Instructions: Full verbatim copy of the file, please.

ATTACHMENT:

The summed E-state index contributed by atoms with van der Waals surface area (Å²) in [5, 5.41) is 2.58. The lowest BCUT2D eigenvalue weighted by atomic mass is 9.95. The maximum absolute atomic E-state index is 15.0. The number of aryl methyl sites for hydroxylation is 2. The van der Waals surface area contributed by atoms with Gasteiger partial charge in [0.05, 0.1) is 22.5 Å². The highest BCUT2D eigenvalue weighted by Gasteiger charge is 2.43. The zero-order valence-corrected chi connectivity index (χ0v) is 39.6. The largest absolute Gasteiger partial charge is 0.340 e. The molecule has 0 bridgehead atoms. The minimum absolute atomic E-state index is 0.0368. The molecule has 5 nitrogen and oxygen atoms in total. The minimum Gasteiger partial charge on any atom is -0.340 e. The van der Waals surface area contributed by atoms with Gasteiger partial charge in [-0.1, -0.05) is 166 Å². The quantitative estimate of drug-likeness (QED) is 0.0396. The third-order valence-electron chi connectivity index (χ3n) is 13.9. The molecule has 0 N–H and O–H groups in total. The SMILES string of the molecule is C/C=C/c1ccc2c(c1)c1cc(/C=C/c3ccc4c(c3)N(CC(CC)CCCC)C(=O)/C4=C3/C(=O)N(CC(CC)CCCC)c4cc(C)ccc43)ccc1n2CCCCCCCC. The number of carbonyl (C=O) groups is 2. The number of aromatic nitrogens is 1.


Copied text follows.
The summed E-state index contributed by atoms with van der Waals surface area (Å²) in [5, 5.41) is 2.58. The lowest BCUT2D eigenvalue weighted by atomic mass is 9.95. The maximum absolute atomic E-state index is 15.0. The number of aryl methyl sites for hydroxylation is 2. The van der Waals surface area contributed by atoms with Gasteiger partial charge in [0.05, 0.1) is 22.5 Å². The highest BCUT2D eigenvalue weighted by Gasteiger charge is 2.43. The zero-order valence-corrected chi connectivity index (χ0v) is 39.6. The largest absolute Gasteiger partial charge is 0.340 e. The molecule has 0 bridgehead atoms. The minimum absolute atomic E-state index is 0.0368. The molecule has 5 nitrogen and oxygen atoms in total. The minimum Gasteiger partial charge on any atom is -0.340 e. The van der Waals surface area contributed by atoms with Gasteiger partial charge in [-0.1, -0.05) is 166 Å². The quantitative estimate of drug-likeness (QED) is 0.0396. The third-order valence-electron chi connectivity index (χ3n) is 13.9. The molecule has 0 N–H and O–H groups in total. The SMILES string of the molecule is C/C=C/c1ccc2c(c1)c1cc(/C=C/c3ccc4c(c3)N(CC(CC)CCCC)C(=O)/C4=C3/C(=O)N(CC(CC)CCCC)c4cc(C)ccc43)ccc1n2CCCCCCCC. The number of carbonyl (C=O) groups is 2. The number of aromatic nitrogens is 1.